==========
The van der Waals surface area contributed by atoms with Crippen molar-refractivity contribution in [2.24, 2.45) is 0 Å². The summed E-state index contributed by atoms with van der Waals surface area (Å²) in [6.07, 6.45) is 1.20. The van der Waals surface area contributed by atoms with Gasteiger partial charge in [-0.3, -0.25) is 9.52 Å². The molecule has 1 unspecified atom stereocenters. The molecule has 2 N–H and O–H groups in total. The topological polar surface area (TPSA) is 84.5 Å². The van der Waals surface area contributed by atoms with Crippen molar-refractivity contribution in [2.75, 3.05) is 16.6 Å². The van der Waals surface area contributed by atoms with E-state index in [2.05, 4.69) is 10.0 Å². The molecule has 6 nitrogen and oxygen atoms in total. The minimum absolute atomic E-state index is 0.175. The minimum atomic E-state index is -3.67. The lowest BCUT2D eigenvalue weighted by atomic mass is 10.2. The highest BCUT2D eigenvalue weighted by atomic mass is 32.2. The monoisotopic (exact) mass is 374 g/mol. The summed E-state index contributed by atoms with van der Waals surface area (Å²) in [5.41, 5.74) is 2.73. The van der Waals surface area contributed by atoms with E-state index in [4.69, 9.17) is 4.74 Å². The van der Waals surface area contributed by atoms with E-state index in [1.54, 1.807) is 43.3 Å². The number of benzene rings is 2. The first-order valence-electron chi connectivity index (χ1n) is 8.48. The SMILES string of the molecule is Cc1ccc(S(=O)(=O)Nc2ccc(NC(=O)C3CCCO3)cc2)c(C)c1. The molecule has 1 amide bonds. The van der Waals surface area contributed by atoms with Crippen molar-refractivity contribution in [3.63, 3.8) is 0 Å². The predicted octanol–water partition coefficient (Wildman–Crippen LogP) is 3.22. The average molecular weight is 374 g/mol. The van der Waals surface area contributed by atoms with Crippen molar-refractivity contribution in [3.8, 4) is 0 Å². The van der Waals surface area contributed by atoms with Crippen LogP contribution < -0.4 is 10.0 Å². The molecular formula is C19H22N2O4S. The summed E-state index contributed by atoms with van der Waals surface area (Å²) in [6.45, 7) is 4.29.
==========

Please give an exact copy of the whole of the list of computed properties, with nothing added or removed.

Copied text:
The van der Waals surface area contributed by atoms with Crippen molar-refractivity contribution in [2.24, 2.45) is 0 Å². The summed E-state index contributed by atoms with van der Waals surface area (Å²) in [6.07, 6.45) is 1.20. The van der Waals surface area contributed by atoms with Gasteiger partial charge in [-0.3, -0.25) is 9.52 Å². The molecule has 1 unspecified atom stereocenters. The molecule has 2 N–H and O–H groups in total. The topological polar surface area (TPSA) is 84.5 Å². The van der Waals surface area contributed by atoms with Crippen molar-refractivity contribution in [2.75, 3.05) is 16.6 Å². The van der Waals surface area contributed by atoms with E-state index in [2.05, 4.69) is 10.0 Å². The molecule has 6 nitrogen and oxygen atoms in total. The minimum absolute atomic E-state index is 0.175. The minimum atomic E-state index is -3.67. The lowest BCUT2D eigenvalue weighted by atomic mass is 10.2. The highest BCUT2D eigenvalue weighted by atomic mass is 32.2. The monoisotopic (exact) mass is 374 g/mol. The summed E-state index contributed by atoms with van der Waals surface area (Å²) in [5.41, 5.74) is 2.73. The van der Waals surface area contributed by atoms with E-state index in [4.69, 9.17) is 4.74 Å². The van der Waals surface area contributed by atoms with E-state index in [1.54, 1.807) is 43.3 Å². The number of benzene rings is 2. The first-order valence-electron chi connectivity index (χ1n) is 8.48. The SMILES string of the molecule is Cc1ccc(S(=O)(=O)Nc2ccc(NC(=O)C3CCCO3)cc2)c(C)c1. The molecule has 1 amide bonds. The van der Waals surface area contributed by atoms with Crippen molar-refractivity contribution in [3.63, 3.8) is 0 Å². The predicted octanol–water partition coefficient (Wildman–Crippen LogP) is 3.22. The average molecular weight is 374 g/mol. The van der Waals surface area contributed by atoms with Crippen molar-refractivity contribution in [3.8, 4) is 0 Å². The van der Waals surface area contributed by atoms with Crippen LogP contribution < -0.4 is 10.0 Å². The molecular formula is C19H22N2O4S. The summed E-state index contributed by atoms with van der Waals surface area (Å²) in [6.45, 7) is 4.29.